Tribal Government & News

Tribal Council sends ordinances out for first readings

07.30.2019 Dean Rhodes Tribal government, Tribal Council

By Dean Rhodes

Smoke Signals editor

Tribal Council sent amendments to two ordinances requested by the five-member Editorial Board that are designed to bolster the Tribe’s independent press out for first readings during its Wednesday, July 17, meeting.

Proposed amendments to the Public Records Ordinance would give Smoke Signals staff members, when acting in their official employment capacity of trying to inform the Tribal membership about their government, the right to access Tribal records in the same manner as Tribal members.

Currently, the Public Records Ordinance only gives standing to access Tribal records to Tribal members.

Amendments to the Independent Tribal Press Ordinance, which was originally approved in December 2016 and went into effect in January 2017, would clarify that journalists working for Smoke Signals cannot be fired or suspended solely due to the factual content of their reporting when acting in their official employment capacity.

The amendments also make other clarifications, including that the Tribal Attorney’s Office will defend the newspaper and its staff should a lawsuit ever be filed against it.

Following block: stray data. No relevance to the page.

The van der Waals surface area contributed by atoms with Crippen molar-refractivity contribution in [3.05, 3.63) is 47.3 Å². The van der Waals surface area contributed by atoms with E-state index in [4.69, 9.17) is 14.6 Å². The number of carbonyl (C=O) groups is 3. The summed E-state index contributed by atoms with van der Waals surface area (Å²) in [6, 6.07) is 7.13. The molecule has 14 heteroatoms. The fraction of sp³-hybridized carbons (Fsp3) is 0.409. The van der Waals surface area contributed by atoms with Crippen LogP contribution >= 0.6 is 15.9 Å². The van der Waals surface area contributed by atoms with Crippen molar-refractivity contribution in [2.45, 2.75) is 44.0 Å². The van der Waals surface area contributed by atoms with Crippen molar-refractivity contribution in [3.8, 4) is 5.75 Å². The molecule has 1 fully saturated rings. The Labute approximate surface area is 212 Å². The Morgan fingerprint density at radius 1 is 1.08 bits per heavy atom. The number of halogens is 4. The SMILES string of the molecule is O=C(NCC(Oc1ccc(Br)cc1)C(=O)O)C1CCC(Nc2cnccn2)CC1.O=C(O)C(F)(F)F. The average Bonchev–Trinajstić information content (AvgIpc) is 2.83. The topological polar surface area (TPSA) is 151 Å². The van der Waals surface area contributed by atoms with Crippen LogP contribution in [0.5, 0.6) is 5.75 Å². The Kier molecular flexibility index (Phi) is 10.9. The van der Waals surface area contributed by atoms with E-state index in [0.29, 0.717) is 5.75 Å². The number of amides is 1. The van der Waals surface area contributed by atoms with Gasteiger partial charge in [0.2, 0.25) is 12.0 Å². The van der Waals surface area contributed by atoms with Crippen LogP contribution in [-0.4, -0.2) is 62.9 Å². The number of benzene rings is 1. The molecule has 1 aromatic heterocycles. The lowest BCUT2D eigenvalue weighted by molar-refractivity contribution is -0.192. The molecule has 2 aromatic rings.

First readings allow the membership 30 days to comment on the proposed amendments before they return to Tribal Council for possible adoption.

Tribal Council also approved a mediation agreement between the Grand Ronde Tribe and the Oregon Department of State Lands, Portland General Electric, Confederated Tribes of Warm Springs Reservation, Confederated Tribes of Umatilla Reservation, Confederated Tribes and Bands of the Yakama Nation and Confederated Tribes of Siletz Indians regarding property ownership of the site where the Grand Ronde Tribe constructed a removable fishing platform at Willamette Falls.

The Grand Ronde Tribe received permission to build the platform on land the state says it owns, but PGE and the other Tribes appealed the permission and ownership claim. The administrative law judge hearing the case directed the parties to participate in mediation on the issue of ownership of the platform site, which the agreement outlines the terms of.

In other action, Tribal Council approved a five-year, $2.64 million grant application to the U.S. Department of Education’s Office of Special Education and Rehabilitation Services that would fund vocational rehabilitation services for Native Americans with disabilities. The grant, if received, would fund two vocational rehabilitation specialists, a trainee, half of the program manager and administrative assistant’s salaries, and more than $80,000 in client services annually.

The entire meeting can be viewed by visiting the Tribal government’s website at and clicking on the Government tab and then Videos.